Notice: Seventh Circuit Rule 53(b)(2) States Unpublished Orders Shall Not Be Cited or Used As Precedent Except to Support a Claim of Res Judicata, Collateral Estoppel or Law of the Case in Any Federal Court Within the Circuit.united States of America, Plaintiff-appellee, v. Reginald Snyder, Also Known As Reginald Simmons, Defendant-appellant, 65 F.3d 171 (7th Cir. 1995)

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US Court of Appeals for the Seventh Circuit - 65 F.3d 171 (7th Cir. 1995) Submitted Aug. 24, 1995. Decided Aug. 30, 1995

Before BAUER, EASTERBROOK and MANION, Circuit Judges.


ORDER

Following his conviction for six cocaine offenses, Reginald Snyder was sentenced to 262 months' imprisonment and fined $5,000. Snyder appealed. Believing that the appeal is frivolous, his lawyer asks to withdraw. See Anders v. California, 386 U.S. 738 (1967); United States v. Edwards, 777 F.2d 364 (7th Cir. 1985). Snyder has filed a response, following his receipt of notice under Circuit Rule 51(a). Counsel's brief commendably analyzes a multitude of possible issues. Snyder's response reveals that he wants to press only a few of this host; we look at them briefly.

1. One of the grand jurors on the panel that indicted Snyder has been convicted of obstructing justice. Snyder believes that this entitles him to a new indictment and trial; it does not. United States v. Lamantia, 50 F.2d 705 (7th Cir. 1995).

2. The conviction was based on a combination of eyewitness testimony and tape-recorded conversations. Snyder believes that the witnesses were liars, but this was a question for the jury rather than the court of appeals.

3. Snyder believes that his trial lawyer rendered ineffective assistance. The objections that he presents--for example, that his lawyer did not ensure his participation in sidebar conferences--do not show that counsel fell short of his obligations under the sixth amendment to the Constitution. Represented defendants are not entitled to approach the bench for sidebar conferences. United States v. McCoy, 8 F.3d 495 (7th Cir. 1993). Counsel's failure to make a motion for acquittal under Fed. R. Civ. P. 29 cost Snyder nothing. Acquittal by the judge was not in the cards; this case properly was submitted to the jury. The use of co-conspirator hearsay was unexceptionable, and the lawyer did not fall short by omitting objections that the court could only have seen as pointless. Other details do not require discussion.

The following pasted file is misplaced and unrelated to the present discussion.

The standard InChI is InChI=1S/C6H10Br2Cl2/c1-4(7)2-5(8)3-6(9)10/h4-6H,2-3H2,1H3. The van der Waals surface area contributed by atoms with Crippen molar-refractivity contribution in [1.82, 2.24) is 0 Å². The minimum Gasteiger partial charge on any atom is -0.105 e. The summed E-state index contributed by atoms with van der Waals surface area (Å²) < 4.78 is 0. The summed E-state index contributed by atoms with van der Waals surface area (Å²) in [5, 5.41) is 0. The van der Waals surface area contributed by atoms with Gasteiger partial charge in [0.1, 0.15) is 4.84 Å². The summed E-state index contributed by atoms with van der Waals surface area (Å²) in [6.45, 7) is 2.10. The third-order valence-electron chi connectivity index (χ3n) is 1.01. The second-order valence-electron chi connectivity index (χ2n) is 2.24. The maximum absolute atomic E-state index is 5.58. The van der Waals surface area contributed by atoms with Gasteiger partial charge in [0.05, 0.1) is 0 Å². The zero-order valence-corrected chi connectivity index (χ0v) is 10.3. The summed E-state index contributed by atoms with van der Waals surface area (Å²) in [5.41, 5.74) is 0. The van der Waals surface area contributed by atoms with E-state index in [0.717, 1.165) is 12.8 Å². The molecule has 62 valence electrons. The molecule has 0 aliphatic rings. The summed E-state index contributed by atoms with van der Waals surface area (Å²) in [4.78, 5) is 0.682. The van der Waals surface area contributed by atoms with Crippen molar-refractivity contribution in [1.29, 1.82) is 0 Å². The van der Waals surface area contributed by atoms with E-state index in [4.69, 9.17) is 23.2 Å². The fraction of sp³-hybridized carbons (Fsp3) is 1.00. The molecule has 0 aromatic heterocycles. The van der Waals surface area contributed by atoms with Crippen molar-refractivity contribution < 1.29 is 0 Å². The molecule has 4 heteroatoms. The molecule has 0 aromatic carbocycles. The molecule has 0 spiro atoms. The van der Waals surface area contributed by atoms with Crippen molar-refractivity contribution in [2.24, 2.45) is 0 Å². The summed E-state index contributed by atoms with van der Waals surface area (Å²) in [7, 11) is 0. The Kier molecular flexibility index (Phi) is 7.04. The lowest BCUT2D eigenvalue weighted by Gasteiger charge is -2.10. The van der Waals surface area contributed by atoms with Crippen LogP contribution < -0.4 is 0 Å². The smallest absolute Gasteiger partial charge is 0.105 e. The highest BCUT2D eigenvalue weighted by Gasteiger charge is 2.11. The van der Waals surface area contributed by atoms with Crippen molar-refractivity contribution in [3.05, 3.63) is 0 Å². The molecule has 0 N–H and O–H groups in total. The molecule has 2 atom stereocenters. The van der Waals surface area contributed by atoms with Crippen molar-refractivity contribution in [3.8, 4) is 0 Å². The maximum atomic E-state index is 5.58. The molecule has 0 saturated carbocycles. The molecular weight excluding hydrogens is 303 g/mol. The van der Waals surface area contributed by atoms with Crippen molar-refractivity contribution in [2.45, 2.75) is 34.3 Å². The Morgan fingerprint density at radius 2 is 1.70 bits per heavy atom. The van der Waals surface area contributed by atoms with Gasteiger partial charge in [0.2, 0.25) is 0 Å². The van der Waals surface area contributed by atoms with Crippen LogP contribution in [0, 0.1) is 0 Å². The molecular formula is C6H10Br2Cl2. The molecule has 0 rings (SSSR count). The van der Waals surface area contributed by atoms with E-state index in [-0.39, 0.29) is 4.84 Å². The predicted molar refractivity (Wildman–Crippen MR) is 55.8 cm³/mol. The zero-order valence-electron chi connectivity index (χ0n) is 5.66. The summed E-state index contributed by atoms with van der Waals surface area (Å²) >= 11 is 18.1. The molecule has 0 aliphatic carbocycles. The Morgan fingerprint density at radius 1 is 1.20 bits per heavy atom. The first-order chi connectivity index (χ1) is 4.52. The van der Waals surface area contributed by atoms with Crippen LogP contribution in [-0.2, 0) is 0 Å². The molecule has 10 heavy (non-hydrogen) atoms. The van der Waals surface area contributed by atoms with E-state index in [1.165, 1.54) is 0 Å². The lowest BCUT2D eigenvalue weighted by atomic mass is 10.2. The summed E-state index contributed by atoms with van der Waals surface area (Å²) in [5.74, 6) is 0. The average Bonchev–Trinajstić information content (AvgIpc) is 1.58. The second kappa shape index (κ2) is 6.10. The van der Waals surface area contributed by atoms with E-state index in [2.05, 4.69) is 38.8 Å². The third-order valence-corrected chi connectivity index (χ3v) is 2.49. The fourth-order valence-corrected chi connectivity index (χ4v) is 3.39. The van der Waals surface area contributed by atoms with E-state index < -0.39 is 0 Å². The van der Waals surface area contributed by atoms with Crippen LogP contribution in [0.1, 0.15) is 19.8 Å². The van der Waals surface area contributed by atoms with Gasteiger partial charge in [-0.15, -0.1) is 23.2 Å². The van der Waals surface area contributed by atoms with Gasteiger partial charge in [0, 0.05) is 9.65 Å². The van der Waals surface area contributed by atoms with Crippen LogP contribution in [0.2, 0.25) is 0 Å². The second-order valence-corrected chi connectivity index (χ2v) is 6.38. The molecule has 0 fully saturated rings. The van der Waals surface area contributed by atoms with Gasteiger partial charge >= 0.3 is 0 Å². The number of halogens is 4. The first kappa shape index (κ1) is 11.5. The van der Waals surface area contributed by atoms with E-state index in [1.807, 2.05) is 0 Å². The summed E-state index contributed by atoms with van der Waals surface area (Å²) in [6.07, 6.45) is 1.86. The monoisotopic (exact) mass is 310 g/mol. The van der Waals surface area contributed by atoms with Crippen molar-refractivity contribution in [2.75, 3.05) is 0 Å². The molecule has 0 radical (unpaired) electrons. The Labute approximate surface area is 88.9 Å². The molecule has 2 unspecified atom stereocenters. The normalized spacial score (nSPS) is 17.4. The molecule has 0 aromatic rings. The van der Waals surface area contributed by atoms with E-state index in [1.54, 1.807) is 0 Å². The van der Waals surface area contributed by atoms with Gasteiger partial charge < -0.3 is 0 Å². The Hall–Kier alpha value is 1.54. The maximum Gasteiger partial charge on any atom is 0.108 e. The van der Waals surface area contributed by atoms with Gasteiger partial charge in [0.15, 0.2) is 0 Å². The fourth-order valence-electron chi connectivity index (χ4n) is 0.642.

4. Sentencing was carried out according to the Guidelines. The district judge's refusal to award Snyder a downward departure is not within our jurisdiction. United States v. Franz, 886 F.2d 973 (7th Cir. 1989). Snyder's principal argument at sentencing--that the government unfairly increased his punishment by allowing him to go on selling cocaine for too long before arresting him--is ludicrous. Society has an interest in stopping criminals sooner rather than later, but criminals do not have a right to be stopped. Hoffa v. United States, 385 U.S. 293, 310 (1966). Snyder's crimes were his own doing. He could and should have quit earlier. He has only himself to blame for the length of his sentence.

Counsel's motion to withdraw is granted, and the appeal is dismissed as frivolous.